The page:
FriPMOn  = datetime.time(hour=16)
FriPMOff = datetime.time(hour=22)
SatAMOn  = datetime.time(hour=5)
SatAMOff = datetime.time(hour=7)
SatPMOn  = datetime.time(hour=16)
SatPMOff = datetime.time(hour=22)
SunAMOn  = datetime.time(hour=5)
SunAMOff = datetime.time(hour=7)
SunPMOn  = datetime.time(hour=16)
SunPMOff = datetime.time(hour=22)
# Store these times in an array for easy access later.
OnTimeAM = [MonAMOn, TueAMOn, WedAMOn, ThuAMOn, FriAMOn, SatAMOn, SunPMOn]
OnTimePM = [MonPMOn, TuePMOn, WedPMOn, ThuPMOn, FriPMOn, SatPMOn, SunPMOn]
OffTimeAM = [MonAMOff, TueAMOff, WedAMOff, ThuAMOff, FriAMOff, SatAMOff, SunAMOff]
OffTimePM = [MonPMOff, TuePMOff, WedPMOff, ThuPMOff, FriPMOff, SatPMOff, SunAMOff]
# Start the loop that will run until you stop the program or turn off your Raspberry Pi.
while True:
    button = GPIO.input(17)
    global state
    if button == 0:
        #print('button', button)
        state = 1
        #print('state', state)
    if state == 1:
        GPIO.output(24, True)
        GPIO.output(27, True)
        time.sleep(3600) #3600
        state = 0
        GPIO.output(24, False)
        GPIO.output(27, False)
    # get the current time in hours, minutes and seconds
    currTime = datetime.datetime.now()
    # get the current day of the week (0=Monday, 1=Tuesday, 2=Wednesday...)
    currDay = datetime.date.today().weekday()
        #Check to see if it's time to run the appliance for the AM hours
    while (currTime.hour >= OnTimeAM[currDay].hour and currTime.hour <= OffTimeAM[currDay].hour): # set the GPIO pin to HIGH GPIO.output(24, True) GPIO.output(27, True) time.sleep(60) currTime = datetime.datetime.now() currDay = datetime.date.today().weekday() else: if (currTime.hour >= OffTimeAM[currDay].hour - 1):
            GPIO.output(24, False)
            GPIO.output(27, False)
    #Check to see if it's time to run the appliance for the PM hours
    while (currTime.hour >= OnTimePM[currDay].hour and currTime.hour <= OffTimePM[currDay].hour): GPIO.output(24, True) GPIO.output(27, True) time.sleep(60) currDay = datetime.date.today().weekday() currTime = datetime.datetime.now() else: if (currTime.hour >= OffTimePM[currDay].hour - 1):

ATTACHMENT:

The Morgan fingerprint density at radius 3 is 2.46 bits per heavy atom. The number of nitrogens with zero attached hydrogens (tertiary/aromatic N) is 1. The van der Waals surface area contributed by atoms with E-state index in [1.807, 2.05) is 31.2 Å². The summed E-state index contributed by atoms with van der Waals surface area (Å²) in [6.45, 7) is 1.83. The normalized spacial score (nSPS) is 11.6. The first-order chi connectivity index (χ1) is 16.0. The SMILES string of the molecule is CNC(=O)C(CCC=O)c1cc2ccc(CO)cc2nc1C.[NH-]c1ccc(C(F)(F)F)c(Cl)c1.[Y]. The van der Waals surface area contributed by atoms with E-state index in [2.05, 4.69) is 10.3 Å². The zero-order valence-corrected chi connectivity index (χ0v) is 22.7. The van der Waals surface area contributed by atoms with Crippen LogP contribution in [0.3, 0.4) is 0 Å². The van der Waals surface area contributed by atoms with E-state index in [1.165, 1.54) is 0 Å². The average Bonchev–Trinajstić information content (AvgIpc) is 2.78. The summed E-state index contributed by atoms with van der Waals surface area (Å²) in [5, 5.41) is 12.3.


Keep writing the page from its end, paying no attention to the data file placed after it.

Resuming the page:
GPIO.output(24, False)
            GPIO.output(27, False)

Disconnected Testing

You should run a dry test without the mains connected to the contactor. You don’t want to damage anything or hurt yourself. As long as you can push the override switch and it stays on for the expected amount of time and it comes on and goes off properly for a specified time period then you are good to go.

Bringing it All Together

Its time to hook up the mains (240 or 110 Volts) to the contactor. The feed lines go to one side and the lines to your appliance go to the other side. Use the pictures above as a reference. As always you should follow all safety procedures for dealing with main current and if you don’t know what you are doing then you have no business messing with it. YOU CAN KILL YOURSELF OR OTHERS!

Live Testing

After hooking in the mains and your appliance its time to give it a real test. Set and AM and a PM time for short durations during a time you can monitor it. Turn everything on, boot up the PI, test out the override switch and the timed functions.

Set it and Forget it

The easiest way I have found to set a python script to start when you boot the Pi is to set it as a Cron job using Webmin.

HARDWARE_HACKS has a great tutorial on how to setup Webmin. Follow that then return here for the Cron Job how to.

If you have Webmin setup and you are logged in click on System then Scheduled Cron Jobs







Now click on Create a New Scheduled Cron Job.

It should look like this. The only difference is that for the Command that you put in the path for your python script.

python /home/pi/Desktop/RevisedWHTimer.py








Now Just

sudo reboot

and you are all done! It should come on and go off based on the schedule you set.

Special Note:

The Raspberry Pi does not do well with improper shutdowns. It will cause system corruption. For the sake of all the hard work you just went through, run this on a UPS or some type of reliable battery system.